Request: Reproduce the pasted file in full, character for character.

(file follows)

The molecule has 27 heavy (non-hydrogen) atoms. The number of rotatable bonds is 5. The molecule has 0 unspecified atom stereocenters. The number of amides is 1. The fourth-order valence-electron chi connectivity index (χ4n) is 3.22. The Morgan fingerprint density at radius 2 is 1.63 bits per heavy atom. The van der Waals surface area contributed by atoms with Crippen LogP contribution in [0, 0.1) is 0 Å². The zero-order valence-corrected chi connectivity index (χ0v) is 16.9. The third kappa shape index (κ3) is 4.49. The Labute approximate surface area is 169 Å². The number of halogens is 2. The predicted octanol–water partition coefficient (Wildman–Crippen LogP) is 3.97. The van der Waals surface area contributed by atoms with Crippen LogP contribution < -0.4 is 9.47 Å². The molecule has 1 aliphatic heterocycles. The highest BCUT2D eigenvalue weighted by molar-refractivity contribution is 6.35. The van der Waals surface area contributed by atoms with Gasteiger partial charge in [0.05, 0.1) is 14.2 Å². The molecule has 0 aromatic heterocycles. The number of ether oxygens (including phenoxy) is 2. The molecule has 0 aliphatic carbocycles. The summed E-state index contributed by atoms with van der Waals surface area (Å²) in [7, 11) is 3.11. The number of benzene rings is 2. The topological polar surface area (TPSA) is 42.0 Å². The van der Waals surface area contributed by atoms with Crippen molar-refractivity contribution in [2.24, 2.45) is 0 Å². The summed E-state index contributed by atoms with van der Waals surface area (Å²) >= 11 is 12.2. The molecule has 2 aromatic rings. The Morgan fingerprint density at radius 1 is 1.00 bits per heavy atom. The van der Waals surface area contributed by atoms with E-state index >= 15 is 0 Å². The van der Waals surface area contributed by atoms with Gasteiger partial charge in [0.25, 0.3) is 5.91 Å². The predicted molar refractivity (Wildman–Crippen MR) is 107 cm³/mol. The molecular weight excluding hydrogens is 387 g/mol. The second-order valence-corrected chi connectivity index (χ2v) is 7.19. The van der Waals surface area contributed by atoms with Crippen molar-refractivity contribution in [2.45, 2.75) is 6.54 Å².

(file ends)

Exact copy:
The molecule has 27 heavy (non-hydrogen) atoms. The number of rotatable bonds is 5. The molecule has 0 unspecified atom stereocenters. The number of amides is 1. The fourth-order valence-electron chi connectivity index (χ4n) is 3.22. The Morgan fingerprint density at radius 2 is 1.63 bits per heavy atom. The van der Waals surface area contributed by atoms with Crippen LogP contribution in [0, 0.1) is 0 Å². The zero-order valence-corrected chi connectivity index (χ0v) is 16.9. The third kappa shape index (κ3) is 4.49. The Labute approximate surface area is 169 Å². The number of halogens is 2. The predicted octanol–water partition coefficient (Wildman–Crippen LogP) is 3.97. The van der Waals surface area contributed by atoms with Crippen LogP contribution < -0.4 is 9.47 Å². The molecule has 1 aliphatic heterocycles. The highest BCUT2D eigenvalue weighted by molar-refractivity contribution is 6.35. The van der Waals surface area contributed by atoms with Gasteiger partial charge in [0.05, 0.1) is 14.2 Å². The molecule has 0 aromatic heterocycles. The number of ether oxygens (including phenoxy) is 2. The molecule has 0 aliphatic carbocycles. The summed E-state index contributed by atoms with van der Waals surface area (Å²) in [7, 11) is 3.11. The number of benzene rings is 2. The topological polar surface area (TPSA) is 42.0 Å². The van der Waals surface area contributed by atoms with Crippen molar-refractivity contribution in [2.24, 2.45) is 0 Å². The summed E-state index contributed by atoms with van der Waals surface area (Å²) >= 11 is 12.2. The molecule has 2 aromatic rings. The Morgan fingerprint density at radius 1 is 1.00 bits per heavy atom. The van der Waals surface area contributed by atoms with E-state index >= 15 is 0 Å². The van der Waals surface area contributed by atoms with Gasteiger partial charge in [0.25, 0.3) is 5.91 Å². The predicted molar refractivity (Wildman–Crippen MR) is 107 cm³/mol. The molecular weight excluding hydrogens is 387 g/mol. The second-order valence-corrected chi connectivity index (χ2v) is 7.19. The van der Waals surface area contributed by atoms with Crippen molar-refractivity contribution in [2.45, 2.75) is 6.54 Å².